A few days before America’s 2022 midterm elections, Ukraine’s President
accused Russia of firing a rocket into Poland. It was a claim with extraordinary implications. Poland, a member of the North Atlantic Treaty Organization, benefits from the alliance’s mutual defense pact—an attack against one is an attack against all. The U.S. would plausibly have an obligation to respond militarily to a Russian attack inside Poland. In making the accusation, Mr. Zelensky was pushing on the dominoes that could start the world’s first war between nuclear powers.
The rocket attack, it turns out, came not from
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Russia but from Ukrainian air defenses. Even after NATO made that assessment and acknowledged that Russia hadn’t fired the rocket, Mr. Zelensky continued to deny Ukrainian responsibility. The story faded from the headlines, and Mr. Zelensky enjoyed a hero’s welcome in Washington in December. American taxpayer money has continued to flow to Ukraine. A wiser foreign policy wouldn’t have let such conduct go unnoticed.
Bipartisan foreign policy consensus has led the country astray many times. Leadership in both parties supported the invasion of Iraq, the decadeslong nation-building project in Afghanistan, regime change in Libya and guerrilla war in Syria. All of these policies cost a lot of money and killed many. None of those conflicts has served the nation’s long-term interest. Very few were ever challenged by a leader of national significance.
That is, of course, until
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came along. American partisans view Mr. Trump’s record primarily through a domestic lens. To my fellow Republicans, Mr. Trump lowered taxes and worked hard to deregulate the federal bureaucracy. To Democrats, Mr. Trump was a corrupt narcissist who earned his two impeachments. Yet neither party acknowledges perhaps the most important part of Mr. Trump’s legacy: his successful foreign policy.
My entire adult lifetime has been shaped by presidents who threw America into unwise wars and failed to win them. I had just started high school when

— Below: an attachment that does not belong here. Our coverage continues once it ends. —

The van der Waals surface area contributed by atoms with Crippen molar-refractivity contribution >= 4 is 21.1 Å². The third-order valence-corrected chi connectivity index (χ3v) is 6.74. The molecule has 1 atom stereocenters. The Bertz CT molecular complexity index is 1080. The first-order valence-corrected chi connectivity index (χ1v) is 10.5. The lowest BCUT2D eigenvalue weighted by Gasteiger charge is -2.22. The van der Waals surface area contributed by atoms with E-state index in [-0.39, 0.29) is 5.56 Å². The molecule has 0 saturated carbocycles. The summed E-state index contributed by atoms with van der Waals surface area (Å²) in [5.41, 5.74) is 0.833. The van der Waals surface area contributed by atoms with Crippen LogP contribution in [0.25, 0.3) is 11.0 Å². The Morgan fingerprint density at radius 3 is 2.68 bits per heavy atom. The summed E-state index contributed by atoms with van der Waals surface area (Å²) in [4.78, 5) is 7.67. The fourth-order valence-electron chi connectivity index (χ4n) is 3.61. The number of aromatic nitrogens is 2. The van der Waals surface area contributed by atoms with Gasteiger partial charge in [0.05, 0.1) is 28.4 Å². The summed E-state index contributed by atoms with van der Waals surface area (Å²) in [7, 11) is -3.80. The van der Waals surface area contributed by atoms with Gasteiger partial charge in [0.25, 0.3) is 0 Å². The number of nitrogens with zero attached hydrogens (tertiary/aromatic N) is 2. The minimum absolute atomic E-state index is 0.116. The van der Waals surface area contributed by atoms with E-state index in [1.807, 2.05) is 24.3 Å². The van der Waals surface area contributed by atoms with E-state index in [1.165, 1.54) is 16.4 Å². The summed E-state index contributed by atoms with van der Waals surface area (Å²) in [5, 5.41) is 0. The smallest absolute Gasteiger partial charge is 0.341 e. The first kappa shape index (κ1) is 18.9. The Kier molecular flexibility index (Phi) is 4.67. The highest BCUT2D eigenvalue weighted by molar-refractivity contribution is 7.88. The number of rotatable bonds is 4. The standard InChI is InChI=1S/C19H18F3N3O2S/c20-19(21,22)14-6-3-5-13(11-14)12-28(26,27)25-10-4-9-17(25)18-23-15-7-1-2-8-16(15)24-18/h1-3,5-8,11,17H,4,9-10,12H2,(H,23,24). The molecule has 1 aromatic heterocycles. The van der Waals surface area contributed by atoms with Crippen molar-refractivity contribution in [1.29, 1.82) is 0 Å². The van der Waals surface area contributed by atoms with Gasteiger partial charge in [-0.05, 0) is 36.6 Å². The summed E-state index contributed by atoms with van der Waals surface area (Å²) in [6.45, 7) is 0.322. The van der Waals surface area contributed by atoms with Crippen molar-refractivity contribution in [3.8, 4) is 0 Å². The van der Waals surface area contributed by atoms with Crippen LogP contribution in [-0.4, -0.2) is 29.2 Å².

George W. Bush
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was elected president, and his presidency is the first I remember with any detail. Mr. Bush allowed a just war in Afghanistan to turn into a nation-building quagmire and then started an unjust war in Iraq. His successor,
doubled down on nation building in Afghanistan and launched a new war of his own in Libya, with the enthusiastic support of then-Secretary of State Hillary Clinton.
In Mr. Trump’s four years in office, he started no wars despite enormous pressure from his own party and even members of his own administration. Not starting wars is perhaps a low bar, but that’s a reflection of the hawkishness of Mr. Trump’s predecessors and the foreign-policy establishment they slavishly followed. But Mr. Trump did more than simply keep the peace. He brokered the Abraham Accords, a historic agreement between Israel and Sunni Arab states providing the best hope of a long-term counterbalance to Iran. He began the long, slow process of decoupling the U.S. from its economic reliance on China. He opened diplomatic talks with North Korea after a half century of stagnation. And he pushed hard—to much derision—for Europe to take more responsibility for its own defense, precisely so that the U.S. wouldn’t be drawn so deeply and dangerously into a conflict like the one in Ukraine.
A common critique of Mr. Trump, even from his ideological allies, is that he lacks “statesmanship.” Even people who like his policies wish he exercised more verbal restraint. Fair enough. But there’s an implicit critique of America’s leaders hidden below the surface of that accusation. Why is it that the people the U.S. trains for leadership are so careful with their words yet so reckless with their actions? Why does America devote billions of dollars to recruiting and training its best young minds for leadership, only to have those minds orchestrate one foreign-policy disaster after another?
The answer is that, from grand-strategy seminars to the State Department, our entire notion of statesmanship is broken. For many, statesmanship means having a polite social-media presence and throwing out slogans about “freedom” and “democracy” while starting world-historic catastrophes in the Middle East. I prefer a different kind of statesmanship: one that stands athwart the crowd, reminding leaders in both parties that the U.S. national interest must be pursued ruthlessly but also carefully, with strong words but great restraint.
Donald Trump’s presidency marked the first real disruption to a failed consensus and the terrible consequences it wrought. That fact, more than any single accomplishment, is the enduring legacy of Mr. Trump’s first term. But there is much more to do, and I’m supporting him for president in 2024 because he’s the only person certain to do it.
Mr. Vance, a Republican, is a U.S. senator from Ohio.
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